Monday, May 23, 2011

Miles and Miles of Flowers: Stony Man Overlook to Hawksbill Summit

We set off in search of flowers yesterday and did we ever find them.  We also picked up a couple of trails that we hadn't been on before.  We started at the Stony Man Overlook near milepost 39 on Skyline Drive in Shenandoah National Park.  The flowers started as soon as we got out of the car:  Scattered around the south end overlook were Aquilegia vulgaris (Garden Columbine), a non-native, but lovely flower.  As soon as we entered the woods, we encountered the distinctive smell of Rhododendron roseum (Hoary Azalea).

Our route for most of the day would be the Appalachian Trail.  After less than a quarter mile of walking, we came out into a clearing along the edge of Skyline Drive.  Yesterday was one of the first truly warm days of the year, so we were pretty happy to get to the south end of the clearing and back into the full shade of the woods.  The woods at the elevation of the overlook are completely leafed out and transitioning to early summer.  From there, the trail begins a gradual, pleasant climb up to Little Stony Man, passing the Passamaquoddy Trail along the way.  We spent a few minutes on the rocks of Little Stony Man, before continuing the climb up to Stony Man.  Even though it was warm and we were climbing, there was a nice breeze.  As we got closer to Stony Man, there was less shade since the trees haven't fully leafed out at that elevation. 

We had lunch on Stony Man and even had a few minutes of solitude on the summit.  On the way down the Nature Trail/Appalachian Trail, the forest floor was covered in Houstonia caerulea (Bluets).  We passed Skyland and the horse stables and continued towards Hawksbill, the highest point in Shenandoah.  We had much of this section of the trail to ourselves, only occasionally passing another hiker.  The birds filled the air with songs and we occasionally heard a Pileated Woodpecker crying in the distance.  We passed through groves where Hay Scented Ferns covered the entire forest floor. 

When we reached the Lower Hawksbill parking area, we took the Lower Hawksbill Trail up to the summit.  The weather seemed to be deteriorating and it sort of tried to rain for a little while as we were climbing.  By the time we made it to the summit, however, it had stopped and we had a decent view.  We returned the way we came until we reached Skyland, where we turned west on the Furnace Spring Trail.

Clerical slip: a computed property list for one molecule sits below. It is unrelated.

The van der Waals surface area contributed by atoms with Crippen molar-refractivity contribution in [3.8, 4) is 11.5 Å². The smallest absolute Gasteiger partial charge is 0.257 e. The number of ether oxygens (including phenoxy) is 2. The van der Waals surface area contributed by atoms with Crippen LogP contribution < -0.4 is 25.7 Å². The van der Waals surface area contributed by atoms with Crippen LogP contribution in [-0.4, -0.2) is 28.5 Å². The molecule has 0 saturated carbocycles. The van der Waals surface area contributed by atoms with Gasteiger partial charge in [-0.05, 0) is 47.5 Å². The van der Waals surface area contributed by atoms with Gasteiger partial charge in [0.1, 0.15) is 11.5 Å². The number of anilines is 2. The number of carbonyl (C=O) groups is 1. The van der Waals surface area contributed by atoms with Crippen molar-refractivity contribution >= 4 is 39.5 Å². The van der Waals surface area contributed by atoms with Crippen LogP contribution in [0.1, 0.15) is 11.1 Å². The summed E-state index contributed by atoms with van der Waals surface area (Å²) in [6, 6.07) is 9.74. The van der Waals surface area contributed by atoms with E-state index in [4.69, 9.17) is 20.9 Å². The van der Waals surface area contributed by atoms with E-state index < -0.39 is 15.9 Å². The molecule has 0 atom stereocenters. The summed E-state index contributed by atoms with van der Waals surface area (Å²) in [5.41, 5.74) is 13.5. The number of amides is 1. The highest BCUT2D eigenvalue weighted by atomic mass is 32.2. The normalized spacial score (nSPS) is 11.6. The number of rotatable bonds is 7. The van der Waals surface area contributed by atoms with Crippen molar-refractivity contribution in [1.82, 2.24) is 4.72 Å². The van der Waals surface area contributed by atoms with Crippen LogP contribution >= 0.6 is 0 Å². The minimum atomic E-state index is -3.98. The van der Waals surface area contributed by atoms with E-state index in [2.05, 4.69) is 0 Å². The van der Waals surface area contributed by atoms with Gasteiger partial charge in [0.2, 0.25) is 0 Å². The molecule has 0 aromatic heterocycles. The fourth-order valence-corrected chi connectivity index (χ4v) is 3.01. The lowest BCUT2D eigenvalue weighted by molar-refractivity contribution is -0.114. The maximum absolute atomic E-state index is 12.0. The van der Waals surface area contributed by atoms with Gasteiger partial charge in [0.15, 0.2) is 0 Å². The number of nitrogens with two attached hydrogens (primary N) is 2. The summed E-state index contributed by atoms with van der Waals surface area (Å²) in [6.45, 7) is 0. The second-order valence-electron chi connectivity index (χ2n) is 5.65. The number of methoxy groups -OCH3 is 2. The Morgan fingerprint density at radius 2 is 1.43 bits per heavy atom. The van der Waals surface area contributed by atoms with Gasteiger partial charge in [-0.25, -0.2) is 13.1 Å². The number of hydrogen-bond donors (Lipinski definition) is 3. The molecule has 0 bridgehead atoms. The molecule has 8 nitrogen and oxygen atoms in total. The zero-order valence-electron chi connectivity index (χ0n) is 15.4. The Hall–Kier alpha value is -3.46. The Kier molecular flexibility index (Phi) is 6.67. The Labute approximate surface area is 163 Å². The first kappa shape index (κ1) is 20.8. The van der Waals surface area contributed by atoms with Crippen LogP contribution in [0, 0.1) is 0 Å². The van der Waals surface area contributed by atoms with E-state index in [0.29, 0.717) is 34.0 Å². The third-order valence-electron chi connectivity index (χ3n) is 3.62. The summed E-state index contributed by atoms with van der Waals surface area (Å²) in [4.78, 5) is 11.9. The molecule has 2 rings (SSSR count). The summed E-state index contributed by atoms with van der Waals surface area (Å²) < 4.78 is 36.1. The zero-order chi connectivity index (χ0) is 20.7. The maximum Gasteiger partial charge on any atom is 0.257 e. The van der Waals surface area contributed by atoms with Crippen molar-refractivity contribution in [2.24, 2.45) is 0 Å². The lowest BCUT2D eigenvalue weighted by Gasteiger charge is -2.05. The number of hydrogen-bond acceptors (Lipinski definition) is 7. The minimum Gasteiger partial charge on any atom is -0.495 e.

The Furnace Spring Trail does not appear to get used very much, in spite of its proximity to Skyland.  It is one of the least distinct trails I've seen in Shenandoah (I say this having not hiked in the south district very much).  There isn't much to it in the half-mile between the Appalachian Trail and the junction with the Passamaquoddy Trail.  The Passamaquoddy Trail might have the most letters in its name per mile of any trail in the park, especially since it is only a mile long.  That mile was one of the more pleasant of the day.  The trail winds along the cliffs below Stony Man for the first three quarters of a mile.  At one point, we found a tiny waterfall pouring down from a cliff, nearly onto the trail.  As we walked up an indigo bunting flew off.  Behind the waterfall, there was a perfectly flat rock in the cool shade.  We took the opportunity to splash the cold water our faces and took a short break on the rock.  Further on, we passed Little Stony Man and another nice overlook, before returning to the Appalachian Trail and to the car.

We hiked about 14 miles.  It was one of those perfect days with birds singing, flowers blooming, and good timing.  We made it to the car just ahead of a downpour.

Pictures (click to enlarge):
 Viola pedata (Birds Foot Violet).  This violet is named for the shape of its leaves. 
 Aquilegia vulgaris (Garden Columbine), with Stony Man in the background at the Stony Man Overlook.  Non-native, but very pretty.
 Pedicularis canadensis (Wood Betony, Lousewort).  There are two color varieties of P. canadensis:  Burgundy and yellow (below).  These two were growing right next to each other.

 P. canadensis, Houstonia caerulea, and the leaves of Amianthium muscaetoxicum (Fly Poison) on the Stony Man Nature Trail.
Viola canadensis (Canada Violet).  The backs of the petals are lavender in this variety of violet. 
Micranthes virginiensis (Early Saxifrage) along the Appalachian Trail.
 Actaea pachypoda (White Baneberry, Doll's Eyes). 
 Early Spring near the summit of Hawksbill.
 Packera aureus (Golden Ragwort) on the Appalachian Trail.
 Potentilla canadensis (Dwarf Cinquefoil).
 Ranunculus fascicularis (Early Buttercup)
 Hay-Scented Ferns
The view from the overlook below Little Stony Man on the Passamaquoddy Trail.

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